|1985 Australian Touring Car Championship|
The 1985 Australian Touring Car Championship was a CAMS sanctioned motor racing title for drivers of Touring Cars. It was the 26th running of the Australian Touring Car Championship and the first to be contested using regulations based on the FIA's International Group A regulations after having been run under CAMS home grown Group C rules between 1973 and 1984. The championship began on 10 February 1985 at Winton Motor Raceway (the track's first ever ATCC race) and ended on 14 July at Oran Park Raceway after ten rounds.
Triple Bathurst winner Jim Richards won his and BMW's first Australian Touring Car Championship driving a 3.5-litre 6 cyl BMW 635 CSi entered by JPS Team BMW. Defending series champion Dick Johnson finished 2nd in his Ford Mustang (the first time a Mustang had been seen in the ATCC since 1973), with Peter Brock finishing third in his Holden VK Commodore.
The first round of the series at Winton also created history when for the first time since the ATCC was first held in 1960, no Holden of any sort was on the grid. The race also saw the first ever ATCC race win by a BMW with Richards winning by a lap from his new JPS teammate, fellow New Zealander Neville Crichton. Richards' win in the BMW also saw the first ATCC round win by a European car since Jim McKeown won the 7th and final round of the 1970 ATCC at Symmons Plains in a Porsche 911S.
Swedish marque Volvo also joined the winners list when Kiwi Robbie Francevic won Round 3 at Symmons Plains in Tasmania in his Volvo 240T. Still a resident of Auckland, Francevic's win also saw him become the first non-Australian resident to win an ATCC race. The big Kiwi's win in Tasmania in the turbo Volvo was also the first of what would be an eventual 55 ATCC round wins (out of a possible 72) for cars powered by turbocharged engines up until the end of Group A racing in 1992. It was not the first turbocharged car to win an ATCC race however, as George Fury had won the Lakeside round in 1984 in a Nissan Bluebird Turbo.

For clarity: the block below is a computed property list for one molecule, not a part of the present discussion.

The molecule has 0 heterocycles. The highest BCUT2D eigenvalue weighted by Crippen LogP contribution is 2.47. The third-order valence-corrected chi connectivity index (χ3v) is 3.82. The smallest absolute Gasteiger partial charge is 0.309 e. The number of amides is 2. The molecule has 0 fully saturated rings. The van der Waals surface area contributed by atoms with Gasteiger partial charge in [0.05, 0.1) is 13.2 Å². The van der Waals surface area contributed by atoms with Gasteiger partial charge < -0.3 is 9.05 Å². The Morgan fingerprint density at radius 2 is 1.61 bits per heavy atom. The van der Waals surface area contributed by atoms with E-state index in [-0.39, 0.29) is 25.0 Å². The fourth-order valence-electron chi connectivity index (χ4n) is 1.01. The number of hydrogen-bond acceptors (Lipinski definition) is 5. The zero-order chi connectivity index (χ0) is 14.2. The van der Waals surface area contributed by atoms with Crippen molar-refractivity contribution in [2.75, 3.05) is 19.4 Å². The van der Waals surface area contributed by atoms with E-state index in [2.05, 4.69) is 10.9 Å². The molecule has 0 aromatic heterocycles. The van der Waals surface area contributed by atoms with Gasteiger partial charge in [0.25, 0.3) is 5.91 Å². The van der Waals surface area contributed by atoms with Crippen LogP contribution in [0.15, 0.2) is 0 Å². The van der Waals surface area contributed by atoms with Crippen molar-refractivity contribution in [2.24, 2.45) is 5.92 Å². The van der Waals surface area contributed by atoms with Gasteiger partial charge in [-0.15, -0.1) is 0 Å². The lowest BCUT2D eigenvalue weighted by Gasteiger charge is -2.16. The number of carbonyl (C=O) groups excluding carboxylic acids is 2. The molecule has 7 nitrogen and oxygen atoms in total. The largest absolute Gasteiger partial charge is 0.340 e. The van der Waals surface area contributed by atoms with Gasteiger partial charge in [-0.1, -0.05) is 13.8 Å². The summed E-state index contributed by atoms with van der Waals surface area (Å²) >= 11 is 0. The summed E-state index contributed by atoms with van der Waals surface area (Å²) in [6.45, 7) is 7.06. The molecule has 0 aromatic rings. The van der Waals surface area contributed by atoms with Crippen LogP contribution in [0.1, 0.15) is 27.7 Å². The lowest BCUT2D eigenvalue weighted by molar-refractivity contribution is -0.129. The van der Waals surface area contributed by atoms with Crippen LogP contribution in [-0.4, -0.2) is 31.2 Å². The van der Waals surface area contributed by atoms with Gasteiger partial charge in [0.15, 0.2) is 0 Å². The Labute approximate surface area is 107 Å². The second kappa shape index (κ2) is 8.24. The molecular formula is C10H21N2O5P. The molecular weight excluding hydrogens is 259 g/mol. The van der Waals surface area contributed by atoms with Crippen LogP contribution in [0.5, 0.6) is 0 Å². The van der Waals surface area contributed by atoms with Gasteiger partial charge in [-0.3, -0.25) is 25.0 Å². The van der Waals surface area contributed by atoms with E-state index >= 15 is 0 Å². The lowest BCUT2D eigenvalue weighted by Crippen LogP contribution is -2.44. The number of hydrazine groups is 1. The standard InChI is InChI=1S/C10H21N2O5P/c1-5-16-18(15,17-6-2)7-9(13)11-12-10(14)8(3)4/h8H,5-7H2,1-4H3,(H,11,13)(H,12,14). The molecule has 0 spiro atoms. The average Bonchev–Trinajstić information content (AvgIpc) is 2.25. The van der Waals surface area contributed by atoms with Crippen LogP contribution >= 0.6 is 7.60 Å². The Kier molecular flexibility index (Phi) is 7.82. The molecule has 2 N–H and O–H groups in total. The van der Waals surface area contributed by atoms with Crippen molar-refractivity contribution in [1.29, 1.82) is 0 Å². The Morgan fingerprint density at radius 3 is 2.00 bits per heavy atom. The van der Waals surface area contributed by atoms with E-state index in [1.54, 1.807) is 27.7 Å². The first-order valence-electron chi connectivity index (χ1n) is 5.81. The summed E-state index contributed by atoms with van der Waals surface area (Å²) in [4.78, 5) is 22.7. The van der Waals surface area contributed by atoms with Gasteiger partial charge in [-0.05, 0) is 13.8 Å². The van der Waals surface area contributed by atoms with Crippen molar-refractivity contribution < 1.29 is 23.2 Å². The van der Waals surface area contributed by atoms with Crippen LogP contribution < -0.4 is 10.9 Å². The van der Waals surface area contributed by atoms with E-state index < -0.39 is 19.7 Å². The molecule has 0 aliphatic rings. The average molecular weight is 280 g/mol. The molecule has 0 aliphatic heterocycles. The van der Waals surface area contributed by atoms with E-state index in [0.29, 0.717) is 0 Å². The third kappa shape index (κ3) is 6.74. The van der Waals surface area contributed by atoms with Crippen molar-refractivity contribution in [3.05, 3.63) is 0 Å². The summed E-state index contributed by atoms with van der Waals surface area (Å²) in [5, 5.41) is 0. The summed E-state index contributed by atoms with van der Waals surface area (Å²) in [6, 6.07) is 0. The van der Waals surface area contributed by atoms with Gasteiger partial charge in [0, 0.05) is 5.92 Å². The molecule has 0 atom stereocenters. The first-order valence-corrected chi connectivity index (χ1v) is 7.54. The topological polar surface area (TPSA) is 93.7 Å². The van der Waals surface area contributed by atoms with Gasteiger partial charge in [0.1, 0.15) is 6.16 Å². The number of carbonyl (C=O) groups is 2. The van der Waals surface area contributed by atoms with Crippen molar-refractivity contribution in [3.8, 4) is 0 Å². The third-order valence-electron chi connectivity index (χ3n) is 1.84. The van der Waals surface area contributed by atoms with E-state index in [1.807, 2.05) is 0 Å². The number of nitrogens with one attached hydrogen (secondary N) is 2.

Richards (Winton, Wanneroo, Adelaide, Calder, Surfers, Lakeside and Amaroo, which staged its first ATCC race since 1978), Brock (Sandown) and Francevic (Symmons Plains and Oran Park) were the only drivers to win a race in the series. That actually gave New Zealand born drivers 9 wins out of the 10 rounds, a record for non-Australian wins that still stands as of 2016.
Jim Richards and John Smith in his Toyota Team Australia Corolla were the only drivers to finish each round of the series. Smith won the Up to 2000cc class at the first nine rounds of the series before finishing a close second behind teammate Drew Price in the final round at Oran Park.
Other drivers/cars who made an impression in Australia's first foray into Group A included Sydney privateer in his privately entered Jaguar XJS (built from a second hand road car) with its 5.3 litre V12 engine which proved fast but underdone thanks to Willmington's small budget. The Jaguar was often the fastest car in a straight line when it appeared, but Willmington's lack of budget to develop the car saw it lack the handling needed to be competitive on the smaller Australian tracks. Also impressing were Perth based expat Kiwi in an ex-Andy Rouse BTCC Rover Vitesse powered by a 3.5 litre V8, another Kiwi in Jim Richards' JPS teammate Neville Crichton in his BMW, and yet another Kiwi who joined the series in Adelaide driving his ex-Schnitzer Motorsport BMW 635. Also impressing with giant killing performances was 1980 Formula One World Champion Alan Jones in Colin Bond's second Network Alfa team Alfa Romeo GTV6. Jones, in an Luigi Racing (ETCC) built GTV6 generally out-performed Bond who drove his Alfa which had been converted from Group E to Group A specification in 1984. Jones, contesting his first ever ATCC finished 8th in the championship despite not contesting the final three rounds (Jones would return full-time to F1 in late 1985). and both drove a privately entered Ford Mustang each, and even though they would on occasions both achieve decent results in qualifying, lack of reliability and funding kept them well off the pace of Johnson's front running Greens-Tuf Zakespeed Ford Mustang GT.